Bear with me (as I have written about this several years ago): It began: “Dear Judy: That fellow, Norman Kay, has been in the limelight long enough … this, I am confident is the first of many National Championships. Now if we can only arrange to have you on the North American Team it will be taps for the Italians ..” (What was even funnier is that his penmanship was difficult to read .. and I misread the word “taps” as “tops” — and I heartily agreed).

Alan, I will address strictly “bridge celebrities” when next I have a chance. Sorry to get so carried away!

AlanMay 21st, 2015 at 9:11 pm

Hi again,

After enjoying the above, I read up on the General. He was quite an impressive individual and I can understand why you chose him in answer to my question. Most everyone knows about Omar. However, it is my guess that few, especially of the younger set, recognized General Greunther’s name.

Now you have piqued my curiosity. Who else did Norman write to, hoping they would send good wishes. Knowing him, he must have gone to great lengths to make his undertaking very special.

Judy Kay-WolffMay 21st, 2015 at 9:21 pm


I am rushing out, but when I return tonight I will scan the scrapbook to list those who were gracious enough to honor Norman’s request.


Howard Bigot-JohnsonMay 22nd, 2015 at 8:48 am

HBJ : Well one of the proudest and happiest memories I’m going to carry with me to my grave is knowing that somewhere across the Atlantic
……two very distinguished names in the world of bridge believed in what I was doing , and valued my contributions in both content and tongue-in-cheek humour.
For that I thank you both very much indeed.

Judy-Kay WolffMay 22nd, 2015 at 4:02 pm


If people (especially those confronted by the everyday perplexities of bridge) cannot maintain his or her sense of humor, it is time to pack it all in. Though bridge is ‘only a game,’ it is the lifeblood of our existence and, in most cases, affects our everyday activities more than we would care to admit. To some it is merely a delightful experience. To others .. closer to an obsession.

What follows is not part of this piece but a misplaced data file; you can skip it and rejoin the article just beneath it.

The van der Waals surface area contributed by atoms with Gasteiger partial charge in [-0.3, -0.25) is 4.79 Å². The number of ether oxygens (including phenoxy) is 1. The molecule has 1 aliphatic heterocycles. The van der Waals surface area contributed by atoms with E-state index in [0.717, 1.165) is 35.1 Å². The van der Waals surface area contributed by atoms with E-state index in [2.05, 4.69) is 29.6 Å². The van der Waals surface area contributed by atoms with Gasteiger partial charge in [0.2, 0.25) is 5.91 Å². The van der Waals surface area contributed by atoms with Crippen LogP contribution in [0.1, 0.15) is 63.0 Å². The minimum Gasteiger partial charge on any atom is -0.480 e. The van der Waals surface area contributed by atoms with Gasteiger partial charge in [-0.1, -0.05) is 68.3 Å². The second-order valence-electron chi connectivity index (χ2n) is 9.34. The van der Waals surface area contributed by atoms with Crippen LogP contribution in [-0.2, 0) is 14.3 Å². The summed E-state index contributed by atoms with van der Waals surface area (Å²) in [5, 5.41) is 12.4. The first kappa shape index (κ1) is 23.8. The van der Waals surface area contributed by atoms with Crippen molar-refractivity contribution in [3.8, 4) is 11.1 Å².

There is another popular site which in recent days has gone bonkers over the subject of the quality of those whose who should be entitled to represent their country in The Bermuda Bowl, no doubt the most prestigious bridge event in our archives, which originated in 1950. Many, in their zeal to protect and promote their own personal interests, have obviously lost their cool.
Compromising the elegance of the superior version of our beloved game is very sad to me.

The Wolves appreciate your talented slant cleverly presented in your Bizarre World from across the seas. Your unusually concocted presentations brighten our days. You are one in a million!

Love from Judy (and Bobby)

Judy Kay-WolffMay 23rd, 2015 at 4:23 pm


Also adorning the scrapbook as a result of Norman’s laborious handwritten requests* were the following: Congratulations from the Mayors of both Montreal (the scene of the crime) and my hometown of Philadelphia; Pennsylvania Senators and Representatives; Michigan Governor George Romney; former actors who went on to bigger and better vocations: California Senator George Murphy and California Governor/later to become U. S. President Ronald Reagan; President Richard M. Nixon, New York Mayor John V. Lindsay, Senator Robert F. Kennedy and his sister-in-law Jacqui Kennedy .. to name (or rather namedrop) a few. Also included were telegrams from close friends which were awaiting our return from Montreal.

I also received dozens of humorous retorts from so many of Norman’s teammates and bridge friends over the years. Sadly, many are no longer alive but Sami and Eric, who are still with us, and were among the first to respond in their inimitable ways. Others whose names are familiar …. Al Roth, Ira Rubin, Phil Feldesman, Peter Leventritt, Benito, Alfie Sheinwold, Alan Truscott, Bob Jordan and Arthur Robinson, Bill Root, Sam Stayman, Howard Schenken and Charlie Solomon.